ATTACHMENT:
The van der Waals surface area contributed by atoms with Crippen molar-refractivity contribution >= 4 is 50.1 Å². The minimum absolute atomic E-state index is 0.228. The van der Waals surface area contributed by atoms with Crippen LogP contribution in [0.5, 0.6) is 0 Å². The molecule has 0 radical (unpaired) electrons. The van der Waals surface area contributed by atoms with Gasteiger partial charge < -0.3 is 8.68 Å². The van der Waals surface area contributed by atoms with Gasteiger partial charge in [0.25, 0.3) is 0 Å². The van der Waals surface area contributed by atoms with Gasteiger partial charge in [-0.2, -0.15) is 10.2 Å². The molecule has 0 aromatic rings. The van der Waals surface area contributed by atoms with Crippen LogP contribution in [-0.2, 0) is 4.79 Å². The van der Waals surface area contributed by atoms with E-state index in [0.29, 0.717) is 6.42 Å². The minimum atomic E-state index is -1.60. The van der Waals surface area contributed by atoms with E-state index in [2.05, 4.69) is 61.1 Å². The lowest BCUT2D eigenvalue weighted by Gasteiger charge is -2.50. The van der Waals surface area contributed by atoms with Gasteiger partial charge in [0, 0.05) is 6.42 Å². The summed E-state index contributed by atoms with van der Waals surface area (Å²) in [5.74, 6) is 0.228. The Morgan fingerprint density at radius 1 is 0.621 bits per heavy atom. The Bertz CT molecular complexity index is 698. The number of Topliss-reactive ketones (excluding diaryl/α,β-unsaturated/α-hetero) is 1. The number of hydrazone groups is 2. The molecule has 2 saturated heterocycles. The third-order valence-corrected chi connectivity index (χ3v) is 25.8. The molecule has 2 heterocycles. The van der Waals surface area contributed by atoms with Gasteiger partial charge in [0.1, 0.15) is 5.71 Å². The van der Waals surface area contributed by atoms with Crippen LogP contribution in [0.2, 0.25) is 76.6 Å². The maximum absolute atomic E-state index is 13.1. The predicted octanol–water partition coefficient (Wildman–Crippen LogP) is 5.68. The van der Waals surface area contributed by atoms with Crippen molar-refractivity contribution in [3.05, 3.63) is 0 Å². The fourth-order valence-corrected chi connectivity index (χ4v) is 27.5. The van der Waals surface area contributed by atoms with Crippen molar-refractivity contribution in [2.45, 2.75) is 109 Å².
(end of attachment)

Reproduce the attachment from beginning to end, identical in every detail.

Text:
The van der Waals surface area contributed by atoms with Crippen molar-refractivity contribution >= 4 is 50.1 Å². The minimum absolute atomic E-state index is 0.228. The van der Waals surface area contributed by atoms with Crippen LogP contribution in [0.5, 0.6) is 0 Å². The molecule has 0 radical (unpaired) electrons. The van der Waals surface area contributed by atoms with Gasteiger partial charge < -0.3 is 8.68 Å². The van der Waals surface area contributed by atoms with Gasteiger partial charge in [0.25, 0.3) is 0 Å². The van der Waals surface area contributed by atoms with Gasteiger partial charge in [-0.2, -0.15) is 10.2 Å². The molecule has 0 aromatic rings. The van der Waals surface area contributed by atoms with Crippen LogP contribution in [-0.2, 0) is 4.79 Å². The van der Waals surface area contributed by atoms with E-state index in [0.29, 0.717) is 6.42 Å². The minimum atomic E-state index is -1.60. The van der Waals surface area contributed by atoms with E-state index in [2.05, 4.69) is 61.1 Å². The lowest BCUT2D eigenvalue weighted by Gasteiger charge is -2.50. The van der Waals surface area contributed by atoms with Gasteiger partial charge in [0, 0.05) is 6.42 Å². The summed E-state index contributed by atoms with van der Waals surface area (Å²) in [5.74, 6) is 0.228. The Morgan fingerprint density at radius 1 is 0.621 bits per heavy atom. The Bertz CT molecular complexity index is 698. The number of Topliss-reactive ketones (excluding diaryl/α,β-unsaturated/α-hetero) is 1. The number of hydrazone groups is 2. The molecule has 2 saturated heterocycles. The third-order valence-corrected chi connectivity index (χ3v) is 25.8. The molecule has 2 heterocycles. The van der Waals surface area contributed by atoms with Gasteiger partial charge in [0.1, 0.15) is 5.71 Å². The van der Waals surface area contributed by atoms with Crippen LogP contribution in [0.2, 0.25) is 76.6 Å². The maximum absolute atomic E-state index is 13.1. The predicted octanol–water partition coefficient (Wildman–Crippen LogP) is 5.68. The van der Waals surface area contributed by atoms with Crippen molar-refractivity contribution in [3.05, 3.63) is 0 Å². The fourth-order valence-corrected chi connectivity index (χ4v) is 27.5. The van der Waals surface area contributed by atoms with Crippen molar-refractivity contribution in [2.45, 2.75) is 109 Å².